Although Spain is the product of many cultures, it can be argued that Christianity has had the longest lasting influence. This lasting influence began to develop over the period of 500 years (ending in 1492) as the Christians gained more territory, beginning in the north and working toward southern Spain.
In the process of acquiring more territory, Muslims and Jews were forced to interact with the Christian conquerors. In many instances, there was a lot of social pressure for these Muslims and Jews to convert to Christianity. This intense social pressure lead to what is known as the Spanish Inquisition.
The root and purpose of the Inquisition was to unite all Christendom into a more homogeneous society by eliminating out heresy and dissent. The organizer of the Spanish Inquisition was Fray Tomas Torquemada. Torquemada was relentless in eliminating the Muslims and Jews from Spain. He was ultimately responsible for the expulsion of all Jews from Spain in 1492.
(History of Creativity, 368, 371-372)
The marriage between Isabella of Castilla and Ferdinand of Aragon marked the beginning of Catholic dominance in Spain. Under their rule, the Spanish Kings created a national union by declaring Catholicism as the central religion. This union ultimately led to the expulsion of the Jews and obligation of the Moors to convert to Christianity.
This period of time under the rule of King Ferdinand and Queen Isabella was a crucial period in the history of Spain. It is during this era when the modern identity of Spain began to form. This era also marks the beginning of the Catholic Church's heavy influence on politics, history, customs and traditions. As discussed under the Spanish Discovery tab, we further understand King Ferdinand and Queen Isabella's influence in the discovery of the Americas.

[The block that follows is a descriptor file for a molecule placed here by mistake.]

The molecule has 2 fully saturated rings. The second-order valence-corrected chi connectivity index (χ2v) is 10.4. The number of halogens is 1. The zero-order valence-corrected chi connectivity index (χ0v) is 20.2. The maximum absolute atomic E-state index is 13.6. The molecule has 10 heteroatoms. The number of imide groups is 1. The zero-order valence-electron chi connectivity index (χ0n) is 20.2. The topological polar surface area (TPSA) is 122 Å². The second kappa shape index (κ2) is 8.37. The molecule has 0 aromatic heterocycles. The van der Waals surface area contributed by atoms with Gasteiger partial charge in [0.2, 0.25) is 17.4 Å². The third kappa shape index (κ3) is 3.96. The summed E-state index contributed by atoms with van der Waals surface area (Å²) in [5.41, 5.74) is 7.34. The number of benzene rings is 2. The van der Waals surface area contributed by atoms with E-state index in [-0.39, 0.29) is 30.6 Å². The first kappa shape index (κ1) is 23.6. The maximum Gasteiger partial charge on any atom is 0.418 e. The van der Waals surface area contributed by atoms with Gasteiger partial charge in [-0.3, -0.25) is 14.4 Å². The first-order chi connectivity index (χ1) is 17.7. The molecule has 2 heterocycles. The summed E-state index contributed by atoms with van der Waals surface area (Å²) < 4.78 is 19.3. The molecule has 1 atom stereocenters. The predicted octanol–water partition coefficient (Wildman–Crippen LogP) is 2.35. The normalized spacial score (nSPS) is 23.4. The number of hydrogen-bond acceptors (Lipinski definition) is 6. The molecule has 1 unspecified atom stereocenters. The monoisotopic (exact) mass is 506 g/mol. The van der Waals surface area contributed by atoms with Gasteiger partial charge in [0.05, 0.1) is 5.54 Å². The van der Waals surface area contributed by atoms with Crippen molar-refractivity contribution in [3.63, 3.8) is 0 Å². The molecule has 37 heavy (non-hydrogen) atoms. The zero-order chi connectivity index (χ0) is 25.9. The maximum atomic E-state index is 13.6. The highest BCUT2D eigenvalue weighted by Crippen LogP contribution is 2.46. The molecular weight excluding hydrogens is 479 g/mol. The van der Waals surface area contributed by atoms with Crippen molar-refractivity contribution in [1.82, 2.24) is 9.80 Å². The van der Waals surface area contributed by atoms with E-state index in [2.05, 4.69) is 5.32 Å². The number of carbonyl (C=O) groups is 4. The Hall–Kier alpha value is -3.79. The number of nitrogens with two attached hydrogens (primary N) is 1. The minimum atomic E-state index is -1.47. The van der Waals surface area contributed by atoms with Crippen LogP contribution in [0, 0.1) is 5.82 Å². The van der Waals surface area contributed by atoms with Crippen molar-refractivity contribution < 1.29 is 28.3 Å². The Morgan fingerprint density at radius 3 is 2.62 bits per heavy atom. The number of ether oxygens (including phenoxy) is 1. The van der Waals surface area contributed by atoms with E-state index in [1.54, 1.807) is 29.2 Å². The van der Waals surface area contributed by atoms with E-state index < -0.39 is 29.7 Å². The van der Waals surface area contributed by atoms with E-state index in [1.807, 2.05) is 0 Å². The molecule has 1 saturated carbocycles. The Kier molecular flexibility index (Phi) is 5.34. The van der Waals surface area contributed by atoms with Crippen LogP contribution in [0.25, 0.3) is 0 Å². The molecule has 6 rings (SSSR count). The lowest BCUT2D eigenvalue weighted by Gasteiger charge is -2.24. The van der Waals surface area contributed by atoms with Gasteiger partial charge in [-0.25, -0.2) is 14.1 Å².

(Cultures of Spain - Carmen Pereira-Muro, 79)
The origins of the Crusades began with battles between the Byzantines and Seljuk Turks in the late eleventh century. With the desire to open up trade to the Orient and to reclaim the Holy Land for Christian purposes, Pope Urban II called for a holy Crusade to free the Holy Land from Muslim control.
To encourage Christians to participate in the Crusades, the Pope offered indulgences to anyone willing to join the fight. The Crusades demonstrated medieval Europe's focus on the Catholic Church and following the will of God. The Crusades helped Spain and all of Europe escape from the darkness of medieval times.
(History of Creativiy, 358)
Although many Christians viewed the sacrament as a necessary means to becoming closer to God, many felt like there was more they could do to completely purge themselves of sin. That being said, many Christians participated in the Crusades with the promise of forgiveness of sin (indulgence) in trade for joining the fight. On top of all of this, the ultimate reforming act came from participating in a pilgrimage.
Santiago de Compostela (the burial site of St. James) is located in the northwestern tip of Spain and is known to be the most popular pilgrimage site. Pilgrimages usually lasted for months as the pilgrims traveled to far away destinations. It is recorded that these pilgrims would dress distinctly so that they could more easily be identified and protected. Typical pilgrim attire included a simple long cloak, a large hat, a walking stick with a gourd, and a necklace of scallop shells.
Cities that were located along these pilgrimage destinations began to recognize the economic, cultural and political advantage they had. These advantages were capitalized upon by building inns, expanding churches, assigning soldiers to protect and through the selling of religious artifacts and relics.
(History of Creativity, 366-367)